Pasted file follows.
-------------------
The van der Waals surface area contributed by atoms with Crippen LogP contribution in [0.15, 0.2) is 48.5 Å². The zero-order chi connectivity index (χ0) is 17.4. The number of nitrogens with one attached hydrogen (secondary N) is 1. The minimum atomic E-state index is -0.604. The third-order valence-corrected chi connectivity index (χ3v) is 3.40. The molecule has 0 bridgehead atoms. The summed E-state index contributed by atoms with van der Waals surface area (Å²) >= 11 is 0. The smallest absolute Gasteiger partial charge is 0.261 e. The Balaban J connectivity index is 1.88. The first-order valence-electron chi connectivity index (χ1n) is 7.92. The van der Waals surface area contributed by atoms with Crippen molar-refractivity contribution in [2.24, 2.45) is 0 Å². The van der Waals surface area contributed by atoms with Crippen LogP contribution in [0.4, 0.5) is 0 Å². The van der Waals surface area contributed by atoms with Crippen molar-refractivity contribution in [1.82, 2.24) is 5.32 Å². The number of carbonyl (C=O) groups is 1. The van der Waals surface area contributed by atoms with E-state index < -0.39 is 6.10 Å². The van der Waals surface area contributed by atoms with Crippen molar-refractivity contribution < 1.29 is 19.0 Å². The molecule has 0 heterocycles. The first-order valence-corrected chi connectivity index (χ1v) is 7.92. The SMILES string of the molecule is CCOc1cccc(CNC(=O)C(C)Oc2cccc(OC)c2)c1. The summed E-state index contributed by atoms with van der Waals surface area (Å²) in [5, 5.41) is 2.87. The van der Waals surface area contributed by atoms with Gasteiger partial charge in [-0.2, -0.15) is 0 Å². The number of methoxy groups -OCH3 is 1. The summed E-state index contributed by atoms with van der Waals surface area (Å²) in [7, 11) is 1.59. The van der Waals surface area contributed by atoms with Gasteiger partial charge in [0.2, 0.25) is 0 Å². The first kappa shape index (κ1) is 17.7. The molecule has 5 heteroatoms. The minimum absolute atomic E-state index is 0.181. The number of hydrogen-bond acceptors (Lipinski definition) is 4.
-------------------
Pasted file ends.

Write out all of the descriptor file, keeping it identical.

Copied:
The van der Waals surface area contributed by atoms with Crippen LogP contribution in [0.15, 0.2) is 48.5 Å². The zero-order chi connectivity index (χ0) is 17.4. The number of nitrogens with one attached hydrogen (secondary N) is 1. The minimum atomic E-state index is -0.604. The third-order valence-corrected chi connectivity index (χ3v) is 3.40. The molecule has 0 bridgehead atoms. The summed E-state index contributed by atoms with van der Waals surface area (Å²) >= 11 is 0. The smallest absolute Gasteiger partial charge is 0.261 e. The Balaban J connectivity index is 1.88. The first-order valence-electron chi connectivity index (χ1n) is 7.92. The van der Waals surface area contributed by atoms with Crippen molar-refractivity contribution in [2.24, 2.45) is 0 Å². The van der Waals surface area contributed by atoms with Crippen LogP contribution in [0.4, 0.5) is 0 Å². The van der Waals surface area contributed by atoms with Crippen molar-refractivity contribution in [1.82, 2.24) is 5.32 Å². The number of carbonyl (C=O) groups is 1. The van der Waals surface area contributed by atoms with E-state index < -0.39 is 6.10 Å². The van der Waals surface area contributed by atoms with Crippen molar-refractivity contribution < 1.29 is 19.0 Å². The molecule has 0 heterocycles. The first-order valence-corrected chi connectivity index (χ1v) is 7.92. The SMILES string of the molecule is CCOc1cccc(CNC(=O)C(C)Oc2cccc(OC)c2)c1. The summed E-state index contributed by atoms with van der Waals surface area (Å²) in [5, 5.41) is 2.87. The van der Waals surface area contributed by atoms with Gasteiger partial charge in [-0.2, -0.15) is 0 Å². The number of methoxy groups -OCH3 is 1. The summed E-state index contributed by atoms with van der Waals surface area (Å²) in [7, 11) is 1.59. The van der Waals surface area contributed by atoms with Gasteiger partial charge in [0.2, 0.25) is 0 Å². The first kappa shape index (κ1) is 17.7. The molecule has 5 heteroatoms. The minimum absolute atomic E-state index is 0.181. The number of hydrogen-bond acceptors (Lipinski definition) is 4.